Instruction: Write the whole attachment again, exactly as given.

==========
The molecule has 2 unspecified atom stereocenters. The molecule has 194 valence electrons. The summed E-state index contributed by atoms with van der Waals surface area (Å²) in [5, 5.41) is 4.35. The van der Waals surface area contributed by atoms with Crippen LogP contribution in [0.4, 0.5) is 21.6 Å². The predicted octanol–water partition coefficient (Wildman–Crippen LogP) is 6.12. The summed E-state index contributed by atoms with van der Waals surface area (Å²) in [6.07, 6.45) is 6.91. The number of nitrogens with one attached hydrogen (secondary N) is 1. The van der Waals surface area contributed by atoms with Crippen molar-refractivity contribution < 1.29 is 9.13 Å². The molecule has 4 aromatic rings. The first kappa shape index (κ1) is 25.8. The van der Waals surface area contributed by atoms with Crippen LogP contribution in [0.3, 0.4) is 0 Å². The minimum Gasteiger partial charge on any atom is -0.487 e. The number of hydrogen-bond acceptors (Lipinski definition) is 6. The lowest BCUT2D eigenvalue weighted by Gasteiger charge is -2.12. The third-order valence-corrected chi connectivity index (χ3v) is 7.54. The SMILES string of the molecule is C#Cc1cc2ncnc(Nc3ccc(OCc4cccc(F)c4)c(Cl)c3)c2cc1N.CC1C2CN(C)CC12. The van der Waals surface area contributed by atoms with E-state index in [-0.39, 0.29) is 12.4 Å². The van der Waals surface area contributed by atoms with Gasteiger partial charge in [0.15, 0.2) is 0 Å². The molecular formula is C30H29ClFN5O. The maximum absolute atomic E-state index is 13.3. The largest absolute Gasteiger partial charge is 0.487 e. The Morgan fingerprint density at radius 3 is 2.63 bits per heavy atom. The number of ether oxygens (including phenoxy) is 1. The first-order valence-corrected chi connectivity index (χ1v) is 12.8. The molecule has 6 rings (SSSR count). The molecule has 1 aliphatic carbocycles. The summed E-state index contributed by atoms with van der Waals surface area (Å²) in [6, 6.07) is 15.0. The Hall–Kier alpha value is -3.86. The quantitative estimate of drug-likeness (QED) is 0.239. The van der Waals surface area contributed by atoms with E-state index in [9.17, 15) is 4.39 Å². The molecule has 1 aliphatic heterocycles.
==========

The molecule has 2 unspecified atom stereocenters. The molecule has 194 valence electrons. The summed E-state index contributed by atoms with van der Waals surface area (Å²) in [5, 5.41) is 4.35. The van der Waals surface area contributed by atoms with Crippen LogP contribution in [0.4, 0.5) is 21.6 Å². The predicted octanol–water partition coefficient (Wildman–Crippen LogP) is 6.12. The summed E-state index contributed by atoms with van der Waals surface area (Å²) in [6.07, 6.45) is 6.91. The number of nitrogens with one attached hydrogen (secondary N) is 1. The van der Waals surface area contributed by atoms with Crippen molar-refractivity contribution < 1.29 is 9.13 Å². The molecule has 4 aromatic rings. The first kappa shape index (κ1) is 25.8. The van der Waals surface area contributed by atoms with Crippen LogP contribution in [0.3, 0.4) is 0 Å². The minimum Gasteiger partial charge on any atom is -0.487 e. The number of hydrogen-bond acceptors (Lipinski definition) is 6. The lowest BCUT2D eigenvalue weighted by Gasteiger charge is -2.12. The third-order valence-corrected chi connectivity index (χ3v) is 7.54. The SMILES string of the molecule is C#Cc1cc2ncnc(Nc3ccc(OCc4cccc(F)c4)c(Cl)c3)c2cc1N.CC1C2CN(C)CC12. The van der Waals surface area contributed by atoms with E-state index in [-0.39, 0.29) is 12.4 Å². The van der Waals surface area contributed by atoms with Gasteiger partial charge in [0.15, 0.2) is 0 Å². The molecular formula is C30H29ClFN5O. The maximum absolute atomic E-state index is 13.3. The largest absolute Gasteiger partial charge is 0.487 e. The Morgan fingerprint density at radius 3 is 2.63 bits per heavy atom. The number of ether oxygens (including phenoxy) is 1. The first-order valence-corrected chi connectivity index (χ1v) is 12.8. The molecule has 6 rings (SSSR count). The molecule has 1 aliphatic carbocycles. The summed E-state index contributed by atoms with van der Waals surface area (Å²) in [6, 6.07) is 15.0. The Hall–Kier alpha value is -3.86. The quantitative estimate of drug-likeness (QED) is 0.239. The van der Waals surface area contributed by atoms with E-state index in [9.17, 15) is 4.39 Å². The molecule has 1 aliphatic heterocycles.